U.K. Wage Growth Accelerates as Jobless Rate Holds at 5.5%

An improving labor market is underpinning consumer spending at a time when exporters are continuing to struggle.

An improving labor market is underpinning consumer spending at a time when exporters are continuing to struggle.

Photographer: Simon Dawson/Bloomberg

U.K. unemployment stayed at is lowest rate since 2008 and wage growth accelerated more than economists forecast in a sign the labor market is gathering momentum.

Unemployment based on International Labor Organization methods fell 43,000 to 1.81 million in the three months through April, leaving the jobless rate at 5.5 percent, the Office for National Statistics said Wednesday. Total wages grew by 2.7 percent, the most since August 2011. Pay excluding bonuses increased at the same pace.

An improving labor market is underpinning consumer spending at a time when exporters are continuing to struggle. With inflation close to zero, the Bank of England has signaled it is in no hurry to raise interest rates, with money markets betting policy makers will hold the benchmark rate at 0.5 percent for another year. Much may depend on whether Britain can increase the amount each worker produces.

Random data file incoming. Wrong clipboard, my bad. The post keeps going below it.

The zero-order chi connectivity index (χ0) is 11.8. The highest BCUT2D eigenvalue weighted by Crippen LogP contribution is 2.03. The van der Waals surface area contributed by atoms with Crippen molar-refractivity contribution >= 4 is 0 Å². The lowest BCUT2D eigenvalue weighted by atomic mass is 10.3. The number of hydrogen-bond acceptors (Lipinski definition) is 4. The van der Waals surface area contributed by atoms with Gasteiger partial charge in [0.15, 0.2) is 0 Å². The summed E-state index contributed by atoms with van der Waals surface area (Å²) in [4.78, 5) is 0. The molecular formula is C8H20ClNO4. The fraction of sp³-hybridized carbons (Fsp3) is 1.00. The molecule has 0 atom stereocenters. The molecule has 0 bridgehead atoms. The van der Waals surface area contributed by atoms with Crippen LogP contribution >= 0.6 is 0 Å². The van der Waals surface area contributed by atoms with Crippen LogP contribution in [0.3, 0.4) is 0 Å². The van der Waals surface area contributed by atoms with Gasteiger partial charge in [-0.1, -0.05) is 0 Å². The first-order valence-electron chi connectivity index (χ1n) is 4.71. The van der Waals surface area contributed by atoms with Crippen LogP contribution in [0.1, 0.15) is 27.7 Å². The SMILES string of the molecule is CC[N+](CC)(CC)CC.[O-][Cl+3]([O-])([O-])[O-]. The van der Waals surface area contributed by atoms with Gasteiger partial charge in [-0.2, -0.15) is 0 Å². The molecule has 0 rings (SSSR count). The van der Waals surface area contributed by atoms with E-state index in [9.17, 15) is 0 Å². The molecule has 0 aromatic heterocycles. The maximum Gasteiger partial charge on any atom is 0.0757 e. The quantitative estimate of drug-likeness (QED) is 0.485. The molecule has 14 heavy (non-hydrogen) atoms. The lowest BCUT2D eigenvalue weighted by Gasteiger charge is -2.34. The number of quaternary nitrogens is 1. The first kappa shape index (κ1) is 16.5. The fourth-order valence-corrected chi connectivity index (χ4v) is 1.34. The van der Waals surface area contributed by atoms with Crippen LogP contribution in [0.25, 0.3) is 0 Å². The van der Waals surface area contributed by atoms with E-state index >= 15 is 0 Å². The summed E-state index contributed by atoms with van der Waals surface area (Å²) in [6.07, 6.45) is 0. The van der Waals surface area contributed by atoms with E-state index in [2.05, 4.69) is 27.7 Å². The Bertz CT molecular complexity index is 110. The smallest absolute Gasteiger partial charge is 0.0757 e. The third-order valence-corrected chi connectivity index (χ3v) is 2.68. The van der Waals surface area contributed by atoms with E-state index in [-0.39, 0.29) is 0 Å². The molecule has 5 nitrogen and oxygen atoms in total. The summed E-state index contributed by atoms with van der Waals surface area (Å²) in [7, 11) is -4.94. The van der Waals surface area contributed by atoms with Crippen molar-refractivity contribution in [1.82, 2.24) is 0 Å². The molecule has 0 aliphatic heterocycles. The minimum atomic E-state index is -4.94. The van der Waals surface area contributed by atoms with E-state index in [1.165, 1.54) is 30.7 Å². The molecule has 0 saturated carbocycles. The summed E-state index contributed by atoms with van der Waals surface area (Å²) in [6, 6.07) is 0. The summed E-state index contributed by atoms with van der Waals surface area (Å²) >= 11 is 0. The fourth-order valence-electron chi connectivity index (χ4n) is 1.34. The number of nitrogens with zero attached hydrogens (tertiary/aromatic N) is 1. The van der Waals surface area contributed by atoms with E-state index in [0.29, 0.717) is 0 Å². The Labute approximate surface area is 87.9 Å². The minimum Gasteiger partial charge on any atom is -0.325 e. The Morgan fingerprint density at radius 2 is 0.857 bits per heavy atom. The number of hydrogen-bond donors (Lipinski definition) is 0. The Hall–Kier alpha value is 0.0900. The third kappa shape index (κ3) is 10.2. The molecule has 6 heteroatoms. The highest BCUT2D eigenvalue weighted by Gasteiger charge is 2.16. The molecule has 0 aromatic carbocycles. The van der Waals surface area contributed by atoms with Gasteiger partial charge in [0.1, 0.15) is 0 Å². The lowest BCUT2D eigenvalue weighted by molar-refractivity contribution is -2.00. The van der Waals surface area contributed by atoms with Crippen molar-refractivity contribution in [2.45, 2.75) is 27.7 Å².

Economists had forecast the jobless rate would be at 5.5 percent, based on the median of estimates in a Bloomberg News survey. In April alone, the rate rose to 5.7 percent from 5.5 percent in March. The number of people in work rose 114,000 to 31.1 million.

A narrower measure of unemployment showed claims for jobless benefits fell 6,500 in May from April.

For the first time, the figure includes unemployed people claiming Universal Credit, a new benefit being rolled out in stages across the country. It’s designed to support people who are on low incomes or out of work and will eventually replace six separate benefits, including Jobseeker’s Allowance, with a single monthly payment. Under the old measure claims fell 15,700 in May.

In the three months through April, pay growth accelerated from an upwardly revised 2.3 percent. Pay growth excluding bonuses, at 2.7 percent, was the fastest since February 2009. In April alone, wage growth stayed at 2.9 percent, the most since December 2008.

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